SWFI grantees must contact participants after they complete training to collect employment data for grant reporting to DOL. Grantees can use this outreach as an opportunity to provide on-going support to their participants. By engaging SWFI participants as they search for and begin jobs, grantees can identify and help address any challenges participants are facing and potentially improve their employment outcomes. Engaging SWFI participants after training can also help grantees identify ways that SWFI training could better prepare participants for employment, and assure employers that SWFI trainees are well supported for success. In this post, we describe strategies SWFI grantees use to engage SWFI participants who have completed training.
Engagement through texting and emails. Total Action Against Poverty in the Roanoke Valley (TAP) is designing a research study with a local university to measure their project participants’ long term outcomes. While the design is in the early stages, TAP may use text messages from case managers to collect longitudinal data from a sample of participants who have completed training. Because project participants prefer texting to phone calls, and have established relationships with their case managers, TAP’s team thinks this approach will increase response by participants.
Staff at Action for Boston Community Development, Inc. (ABCD) use quarterly reports as a prompt to check in with participants. Staff shared that their process for reengaging participants is informal because they recognize that completing training and beginning employment can be a hectic time for participants. ABCD staff generally wait a couple of months before reengaging participants so participants can focus on settling into their jobs; during this timeframe participants may also begin to identify their on-going needs. ABCD shared that having a small SWFI team facilitates close relationships with participants throughout enrollment and training, and after training completion. Because of these close relationships, ABCD can reengage participants over email, and participants frequently take the initiative to reach out to ABCD staff.
Engagement through monthly meetings. Moore Community House organizes monthly meetings to build community and connections among graduates of its Women in Construction/Mississippi Working Opportunities for Women program. These meetings occur on the same day each month and participants know about the meetings even before they complete training. Moore staff explained that meetings focused on family friendly events have the highest attendance. For example, Moore has hosted a kickball night and a karaoke night. Staff begin the meetings by discussing resources and supports available for participants such as interview preparation, but the rest of the meeting is dedicated to connecting the women and sharing their experiences. Moore staff that the meetings help identify on-going needs for graduates as they job search and transition into employment. Moore staff also use the meetings to collect employment data from participants and provide them with incentives for doing so.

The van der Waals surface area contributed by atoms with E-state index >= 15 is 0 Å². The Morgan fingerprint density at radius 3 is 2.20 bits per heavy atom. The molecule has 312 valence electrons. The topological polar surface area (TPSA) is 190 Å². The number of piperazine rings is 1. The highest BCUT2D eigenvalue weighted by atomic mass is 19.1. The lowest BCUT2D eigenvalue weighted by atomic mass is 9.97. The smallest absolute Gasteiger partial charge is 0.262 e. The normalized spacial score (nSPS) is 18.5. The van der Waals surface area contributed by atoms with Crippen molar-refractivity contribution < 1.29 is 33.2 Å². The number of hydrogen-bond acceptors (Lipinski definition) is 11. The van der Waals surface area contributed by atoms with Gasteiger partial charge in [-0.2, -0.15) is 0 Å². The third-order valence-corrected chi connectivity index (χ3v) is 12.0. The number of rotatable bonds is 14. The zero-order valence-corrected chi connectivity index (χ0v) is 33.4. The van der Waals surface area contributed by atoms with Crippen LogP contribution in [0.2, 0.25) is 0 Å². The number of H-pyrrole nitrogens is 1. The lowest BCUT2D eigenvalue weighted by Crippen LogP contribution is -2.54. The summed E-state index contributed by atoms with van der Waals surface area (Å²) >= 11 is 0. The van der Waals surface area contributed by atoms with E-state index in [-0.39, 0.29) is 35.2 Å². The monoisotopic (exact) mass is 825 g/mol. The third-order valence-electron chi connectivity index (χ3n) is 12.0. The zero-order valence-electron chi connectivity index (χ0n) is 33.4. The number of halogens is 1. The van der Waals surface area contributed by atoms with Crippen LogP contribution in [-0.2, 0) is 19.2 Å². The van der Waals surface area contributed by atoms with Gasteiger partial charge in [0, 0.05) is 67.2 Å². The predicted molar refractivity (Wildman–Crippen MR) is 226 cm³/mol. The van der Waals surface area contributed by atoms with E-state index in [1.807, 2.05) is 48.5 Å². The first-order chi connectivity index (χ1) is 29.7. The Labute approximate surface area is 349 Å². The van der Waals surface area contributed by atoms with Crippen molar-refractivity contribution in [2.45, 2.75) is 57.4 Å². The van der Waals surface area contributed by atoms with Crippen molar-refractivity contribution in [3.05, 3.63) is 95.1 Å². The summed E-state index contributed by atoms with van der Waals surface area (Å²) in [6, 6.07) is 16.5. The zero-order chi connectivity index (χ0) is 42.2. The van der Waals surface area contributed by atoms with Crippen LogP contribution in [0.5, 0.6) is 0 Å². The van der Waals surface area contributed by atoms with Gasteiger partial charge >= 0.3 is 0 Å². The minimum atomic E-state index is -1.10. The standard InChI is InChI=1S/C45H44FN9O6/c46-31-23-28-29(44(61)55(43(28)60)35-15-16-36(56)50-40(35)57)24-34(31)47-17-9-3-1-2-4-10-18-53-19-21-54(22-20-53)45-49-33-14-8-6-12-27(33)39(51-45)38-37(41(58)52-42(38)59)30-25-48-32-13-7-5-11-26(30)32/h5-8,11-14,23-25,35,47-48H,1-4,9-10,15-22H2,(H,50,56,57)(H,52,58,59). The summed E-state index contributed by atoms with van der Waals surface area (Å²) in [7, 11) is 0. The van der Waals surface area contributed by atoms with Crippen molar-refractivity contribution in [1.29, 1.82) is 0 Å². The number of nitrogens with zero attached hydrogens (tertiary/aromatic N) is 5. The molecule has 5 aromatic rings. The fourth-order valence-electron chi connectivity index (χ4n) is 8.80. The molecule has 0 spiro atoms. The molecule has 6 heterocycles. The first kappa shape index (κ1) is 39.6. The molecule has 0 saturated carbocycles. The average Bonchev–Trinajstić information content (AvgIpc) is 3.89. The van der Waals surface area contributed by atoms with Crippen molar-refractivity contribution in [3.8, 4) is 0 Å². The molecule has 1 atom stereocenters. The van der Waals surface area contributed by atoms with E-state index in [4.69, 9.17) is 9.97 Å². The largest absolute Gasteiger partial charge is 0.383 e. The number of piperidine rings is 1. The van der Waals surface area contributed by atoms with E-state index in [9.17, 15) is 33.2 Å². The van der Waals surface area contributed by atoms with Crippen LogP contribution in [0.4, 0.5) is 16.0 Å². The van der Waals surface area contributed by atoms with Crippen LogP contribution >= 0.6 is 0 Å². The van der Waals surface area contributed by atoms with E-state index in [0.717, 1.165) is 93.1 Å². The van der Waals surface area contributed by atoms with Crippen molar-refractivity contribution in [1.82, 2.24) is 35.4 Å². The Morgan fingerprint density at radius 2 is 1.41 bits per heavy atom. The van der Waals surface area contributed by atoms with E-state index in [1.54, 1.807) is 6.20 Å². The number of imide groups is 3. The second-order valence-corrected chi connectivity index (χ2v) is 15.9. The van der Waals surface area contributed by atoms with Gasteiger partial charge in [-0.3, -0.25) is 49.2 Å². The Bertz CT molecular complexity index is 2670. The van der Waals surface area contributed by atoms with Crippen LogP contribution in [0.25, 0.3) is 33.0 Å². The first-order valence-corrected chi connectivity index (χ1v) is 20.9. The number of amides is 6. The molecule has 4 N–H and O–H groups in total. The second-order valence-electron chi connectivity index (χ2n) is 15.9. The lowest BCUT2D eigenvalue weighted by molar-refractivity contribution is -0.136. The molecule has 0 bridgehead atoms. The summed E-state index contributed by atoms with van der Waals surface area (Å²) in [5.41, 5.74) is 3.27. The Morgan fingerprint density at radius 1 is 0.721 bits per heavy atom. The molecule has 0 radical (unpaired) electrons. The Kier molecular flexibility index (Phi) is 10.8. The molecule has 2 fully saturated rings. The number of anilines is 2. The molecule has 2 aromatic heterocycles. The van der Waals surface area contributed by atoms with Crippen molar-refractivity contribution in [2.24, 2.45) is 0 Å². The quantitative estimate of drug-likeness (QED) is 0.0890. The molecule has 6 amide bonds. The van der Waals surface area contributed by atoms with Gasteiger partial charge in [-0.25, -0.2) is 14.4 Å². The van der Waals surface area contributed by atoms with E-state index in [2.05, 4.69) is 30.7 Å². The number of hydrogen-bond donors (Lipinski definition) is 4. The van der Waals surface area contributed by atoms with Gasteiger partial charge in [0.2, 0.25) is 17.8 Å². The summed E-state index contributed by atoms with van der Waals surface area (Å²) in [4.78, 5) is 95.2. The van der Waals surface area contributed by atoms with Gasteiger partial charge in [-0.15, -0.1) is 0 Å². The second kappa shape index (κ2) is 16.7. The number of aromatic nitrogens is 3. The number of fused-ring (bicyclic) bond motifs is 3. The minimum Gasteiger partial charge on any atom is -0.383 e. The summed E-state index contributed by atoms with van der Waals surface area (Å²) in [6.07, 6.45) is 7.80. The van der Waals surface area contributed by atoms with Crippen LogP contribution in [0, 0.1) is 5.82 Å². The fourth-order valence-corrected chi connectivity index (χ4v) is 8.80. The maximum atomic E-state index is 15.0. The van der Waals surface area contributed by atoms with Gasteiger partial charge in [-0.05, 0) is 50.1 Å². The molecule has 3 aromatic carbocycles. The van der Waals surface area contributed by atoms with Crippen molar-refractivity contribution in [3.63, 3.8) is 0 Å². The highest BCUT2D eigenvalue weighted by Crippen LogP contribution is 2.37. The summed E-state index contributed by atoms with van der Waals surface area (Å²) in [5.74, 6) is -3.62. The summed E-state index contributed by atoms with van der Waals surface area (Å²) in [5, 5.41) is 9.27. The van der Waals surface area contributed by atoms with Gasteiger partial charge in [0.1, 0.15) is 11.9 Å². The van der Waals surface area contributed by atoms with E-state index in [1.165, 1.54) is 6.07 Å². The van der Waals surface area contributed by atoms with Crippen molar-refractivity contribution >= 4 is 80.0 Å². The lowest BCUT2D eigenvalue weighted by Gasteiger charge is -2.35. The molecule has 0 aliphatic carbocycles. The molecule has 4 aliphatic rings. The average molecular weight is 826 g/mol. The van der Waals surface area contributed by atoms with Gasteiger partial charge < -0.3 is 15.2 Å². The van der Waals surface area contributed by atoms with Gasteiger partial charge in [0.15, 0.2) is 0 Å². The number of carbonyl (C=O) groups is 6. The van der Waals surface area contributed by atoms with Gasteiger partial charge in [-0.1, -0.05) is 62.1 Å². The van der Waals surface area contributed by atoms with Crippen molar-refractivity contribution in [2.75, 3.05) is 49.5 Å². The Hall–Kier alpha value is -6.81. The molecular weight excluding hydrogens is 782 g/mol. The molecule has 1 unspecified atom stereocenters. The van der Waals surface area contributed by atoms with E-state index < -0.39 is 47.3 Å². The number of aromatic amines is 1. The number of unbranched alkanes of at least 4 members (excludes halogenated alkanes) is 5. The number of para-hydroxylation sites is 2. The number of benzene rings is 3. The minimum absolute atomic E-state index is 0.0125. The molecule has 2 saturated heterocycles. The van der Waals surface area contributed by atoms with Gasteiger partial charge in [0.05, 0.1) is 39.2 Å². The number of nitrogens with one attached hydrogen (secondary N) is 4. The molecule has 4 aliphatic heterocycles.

This blog post shares examples of different engagement strategies that SWFI grantees may find useful. Any questions regarding allowable use of grant funds or changes to your project’s strategies should be directed to your Federal Project Officer (FPO).
Presentation slides from the H-1B Skills Training Community describe engagement and outreach strategies for program participants
Revisit the SWFI Retention and Engagement Tip Sheet for grantee tips and strategies to build relationships with participants, meet participants’ needs, and use behavioral interventions to adapt for after participants complete training. This tip sheet also provides links to several related resources.
A toolkit for America’s Promise grantees also describes strategies for engaging participants and links to multiple resources that may be useful to SWFI grantees.
A paper developed as part of DOL’s Stay-at-Work/Return-to-Work Policy Collaborative identifies promising behavioral interventions to promote job retention after injury or illness. This paper provides a framework that SWFI grantees can use to think about the key events, stakeholders, and behavioral bottlenecks that can be addressed in their programs through behavioral interventions. The paper also describes specific interventions that grantees may find useful and recommendations on how to implement them.